Category Odds & Ends

In Defense of Gawkers and Looky-Loos

Local news reports here in Sonoma County  tell us that many people who lost their homes to the October fires are upset that the fire tourist “looky-loos” now descending on the rubble of their streets are adding further insult to the grievous injury they have already suffered. This is an understandable response, and I feel for them.

But it seems to me there is much more to this phenomenon than mere voyeurism, so I would like to offer another perspective.

I do so as someone who did not lose his own home but, like most all residents of this area, know many friends and acquaintances who did. And who, like everyone connected emotionally to this beloved landscape and community, shares in the grief of so much loss.

Within the collective trauma, each person, in the privacy of their own fears and anguish, still has to reckon with their sense of loss, still has to make peace with the images now seared into memo...

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Dodging Bullets, Traffic, and the Fire This Time…

You are at a country music festival, the weekend’s final act.

It is late and you are feeling the love.

For the artists, the music, the atmosphere, those you came with, all those you didn’t come with but with whom you are now bound and bathed in a warm bubble of what will surely be a lifelong memory.

Then there are alien sounds, rhythmic but not musical—and not coming from the stage.

Then comes the chaos, the confusion, the sudden mad scramble and cowering amid bullets and falling bodies all around you, blood spattering your clothes (is it your own?), screams of fear, of anguish, and death for 58 people.

And for some reason, you are not among them.

You are alive.

***

You are driving down the three-lane highway with a childhood friend on a sunny afternoon, fast lane.

You need to get off, so you move toward the middle.

A driver in the slow lane has the same idea, same time.

You don’t notice, until you d...

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Reflections on “The Path of Totality”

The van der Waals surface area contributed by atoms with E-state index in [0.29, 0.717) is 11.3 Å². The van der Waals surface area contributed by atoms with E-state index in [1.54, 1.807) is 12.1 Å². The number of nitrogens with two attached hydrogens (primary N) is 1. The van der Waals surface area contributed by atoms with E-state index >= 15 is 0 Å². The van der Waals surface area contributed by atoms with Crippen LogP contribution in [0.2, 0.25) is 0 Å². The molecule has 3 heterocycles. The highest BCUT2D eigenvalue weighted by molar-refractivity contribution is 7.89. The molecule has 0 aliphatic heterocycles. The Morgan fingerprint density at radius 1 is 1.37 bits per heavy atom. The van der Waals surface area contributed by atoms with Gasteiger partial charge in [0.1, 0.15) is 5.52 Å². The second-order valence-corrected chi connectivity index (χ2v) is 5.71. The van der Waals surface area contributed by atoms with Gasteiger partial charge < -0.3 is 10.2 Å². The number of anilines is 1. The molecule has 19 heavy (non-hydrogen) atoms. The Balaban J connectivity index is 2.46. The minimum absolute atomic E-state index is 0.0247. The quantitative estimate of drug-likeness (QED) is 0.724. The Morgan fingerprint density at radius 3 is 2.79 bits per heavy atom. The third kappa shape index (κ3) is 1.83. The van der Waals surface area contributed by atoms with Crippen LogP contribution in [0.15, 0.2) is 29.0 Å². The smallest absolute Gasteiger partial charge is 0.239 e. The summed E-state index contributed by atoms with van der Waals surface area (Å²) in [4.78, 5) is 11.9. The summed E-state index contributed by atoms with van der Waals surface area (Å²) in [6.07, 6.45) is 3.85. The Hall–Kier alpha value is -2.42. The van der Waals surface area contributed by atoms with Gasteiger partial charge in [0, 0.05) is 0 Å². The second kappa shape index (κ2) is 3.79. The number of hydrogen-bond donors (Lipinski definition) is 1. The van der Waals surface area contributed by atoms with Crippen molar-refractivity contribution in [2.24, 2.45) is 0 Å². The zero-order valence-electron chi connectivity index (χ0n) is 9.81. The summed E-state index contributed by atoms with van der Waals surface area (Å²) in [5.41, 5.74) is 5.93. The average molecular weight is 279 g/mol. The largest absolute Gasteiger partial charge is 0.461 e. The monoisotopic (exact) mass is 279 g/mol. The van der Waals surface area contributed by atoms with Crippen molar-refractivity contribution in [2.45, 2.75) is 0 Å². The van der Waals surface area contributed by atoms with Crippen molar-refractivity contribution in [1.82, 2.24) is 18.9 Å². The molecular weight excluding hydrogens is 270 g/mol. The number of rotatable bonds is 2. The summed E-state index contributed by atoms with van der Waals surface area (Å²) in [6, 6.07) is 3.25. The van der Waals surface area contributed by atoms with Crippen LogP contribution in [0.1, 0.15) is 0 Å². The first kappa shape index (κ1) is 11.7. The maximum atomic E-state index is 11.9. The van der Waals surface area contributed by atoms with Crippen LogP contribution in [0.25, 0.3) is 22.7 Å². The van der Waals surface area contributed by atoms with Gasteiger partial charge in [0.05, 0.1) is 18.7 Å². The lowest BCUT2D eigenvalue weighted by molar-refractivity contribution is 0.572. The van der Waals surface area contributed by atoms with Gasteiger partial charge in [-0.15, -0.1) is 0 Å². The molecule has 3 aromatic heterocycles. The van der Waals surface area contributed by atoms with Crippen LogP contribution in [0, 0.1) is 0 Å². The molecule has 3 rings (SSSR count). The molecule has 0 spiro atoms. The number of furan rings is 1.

100 percent is the important and even urgent thing, yes?

The Full Effort, Maximum View, Big Immersion, All-Out Hustle to Achieve the Ultimate, Second-to-None, I’m-All-in-Let’s-Head-to-Central-Oregon!

Pour yourself the Best-Ever of Everything, then keep your radar on for something Better Still.

Never settle, never retreat, and never, ever quit.

It’s “The Path of Totality,” and you shall not have it denied, nor deny it to yourself.

No piddling 91 percent view from here; we are headed for the Path.

***

Truly, the arc of history bends not only toward justice, but toward constant, unrelenting improvement in every human endeavor.

No iPlato 6.6, sporting a best-ever deep-probe camera with which we can take revealing Selfies right into the core of our consciousness and peer more acutely, with greater perception, into Who We Are…

We are the species of “More,” leaving it to those below us to settle f...

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The Old Dead Shit of a Late Spring Garden

I know I’m not the first person to realize that gardening is the world’s most ubiquitous and consistent metaphor factory. Prepare the soil, plant a bulb, weed and water a patch of dirt, then have at it on matters regarding one’s place in the world and desire to do right by it.

Where else this side of church is one allowed to stand naked (metaphor there, too…) before the creation while pondering its meaning and relevance to one’s life?

So on yesterday’s late, late spring day, a certain correspondent of yours found himself deep into mounds of decaying poppies and grasses in his backyard, exclaiming to no one in particular: “Gosh, there’s a lot of old dead shit in there!”

And fall was nowhere in sight, smell or sound.

It turns out this is one of gardening’s boundless number of secrets: that death, and the need to move its remnants out of the way, is pretty much a four-season proposition...

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12 Enduring Takeaways From J.M. Barrie’s “Courage”

We are fresh off graduation season and its urgent exhortations for young men and women to sally forth and boldly make their mark in the world. Just over ninety-five years ago, the writer J.M. Barrie, yet to produce his enduring masterpiece “Peter Pan,” sounded some of the same notes but went most all of today’s grad speakers quite a bit better in his inaugural address upon being named rector at St. Andrew’s University in Scotland.

As a speech, “Courage” clocked in at a longish (for these days) one hour-plus, but by virtue of its text being shared and then bound into book form, it has been provided to us as a quickie half-hour or so read, available free here on the Internet. Among its many virtues is this, I will surmise: Once you read it, I doubt you will ever think about courage in quite the same light again.

He states his reason for reflecting on it forthrightly enough:

“You must excuse me ...

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